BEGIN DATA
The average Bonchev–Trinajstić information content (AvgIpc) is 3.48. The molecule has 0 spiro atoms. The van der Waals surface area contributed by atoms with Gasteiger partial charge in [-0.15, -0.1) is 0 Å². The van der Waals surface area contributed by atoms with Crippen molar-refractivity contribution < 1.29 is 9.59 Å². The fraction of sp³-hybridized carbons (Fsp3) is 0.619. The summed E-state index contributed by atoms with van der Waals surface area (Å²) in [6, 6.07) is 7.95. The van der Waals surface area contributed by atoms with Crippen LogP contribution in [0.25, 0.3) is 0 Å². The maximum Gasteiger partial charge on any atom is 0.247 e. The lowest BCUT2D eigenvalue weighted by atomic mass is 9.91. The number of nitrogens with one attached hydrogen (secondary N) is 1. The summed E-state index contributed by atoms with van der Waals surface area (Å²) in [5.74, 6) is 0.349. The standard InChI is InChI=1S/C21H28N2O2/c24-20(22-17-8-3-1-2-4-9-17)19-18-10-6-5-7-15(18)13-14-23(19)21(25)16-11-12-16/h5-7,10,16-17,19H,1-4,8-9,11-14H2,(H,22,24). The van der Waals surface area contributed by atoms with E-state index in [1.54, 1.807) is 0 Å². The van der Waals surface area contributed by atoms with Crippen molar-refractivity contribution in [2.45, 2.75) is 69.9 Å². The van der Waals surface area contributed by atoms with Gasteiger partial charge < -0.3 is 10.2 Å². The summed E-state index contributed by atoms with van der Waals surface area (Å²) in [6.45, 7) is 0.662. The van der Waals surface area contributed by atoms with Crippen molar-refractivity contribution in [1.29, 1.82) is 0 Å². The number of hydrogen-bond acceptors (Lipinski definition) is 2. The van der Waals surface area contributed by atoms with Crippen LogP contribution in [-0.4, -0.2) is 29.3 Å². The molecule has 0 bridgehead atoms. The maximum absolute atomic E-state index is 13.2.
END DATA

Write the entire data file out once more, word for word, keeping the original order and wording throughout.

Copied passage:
The average Bonchev–Trinajstić information content (AvgIpc) is 3.48. The molecule has 0 spiro atoms. The van der Waals surface area contributed by atoms with Gasteiger partial charge in [-0.15, -0.1) is 0 Å². The van der Waals surface area contributed by atoms with Crippen molar-refractivity contribution < 1.29 is 9.59 Å². The fraction of sp³-hybridized carbons (Fsp3) is 0.619. The summed E-state index contributed by atoms with van der Waals surface area (Å²) in [6, 6.07) is 7.95. The van der Waals surface area contributed by atoms with Crippen LogP contribution in [0.25, 0.3) is 0 Å². The maximum Gasteiger partial charge on any atom is 0.247 e. The lowest BCUT2D eigenvalue weighted by atomic mass is 9.91. The number of nitrogens with one attached hydrogen (secondary N) is 1. The summed E-state index contributed by atoms with van der Waals surface area (Å²) in [5.74, 6) is 0.349. The standard InChI is InChI=1S/C21H28N2O2/c24-20(22-17-8-3-1-2-4-9-17)19-18-10-6-5-7-15(18)13-14-23(19)21(25)16-11-12-16/h5-7,10,16-17,19H,1-4,8-9,11-14H2,(H,22,24). The van der Waals surface area contributed by atoms with E-state index in [1.54, 1.807) is 0 Å². The van der Waals surface area contributed by atoms with Crippen molar-refractivity contribution in [2.45, 2.75) is 69.9 Å². The van der Waals surface area contributed by atoms with Gasteiger partial charge < -0.3 is 10.2 Å². The summed E-state index contributed by atoms with van der Waals surface area (Å²) in [6.45, 7) is 0.662. The van der Waals surface area contributed by atoms with Crippen molar-refractivity contribution in [1.29, 1.82) is 0 Å². The number of hydrogen-bond acceptors (Lipinski definition) is 2. The van der Waals surface area contributed by atoms with Crippen LogP contribution in [-0.4, -0.2) is 29.3 Å². The molecule has 0 bridgehead atoms. The maximum absolute atomic E-state index is 13.2.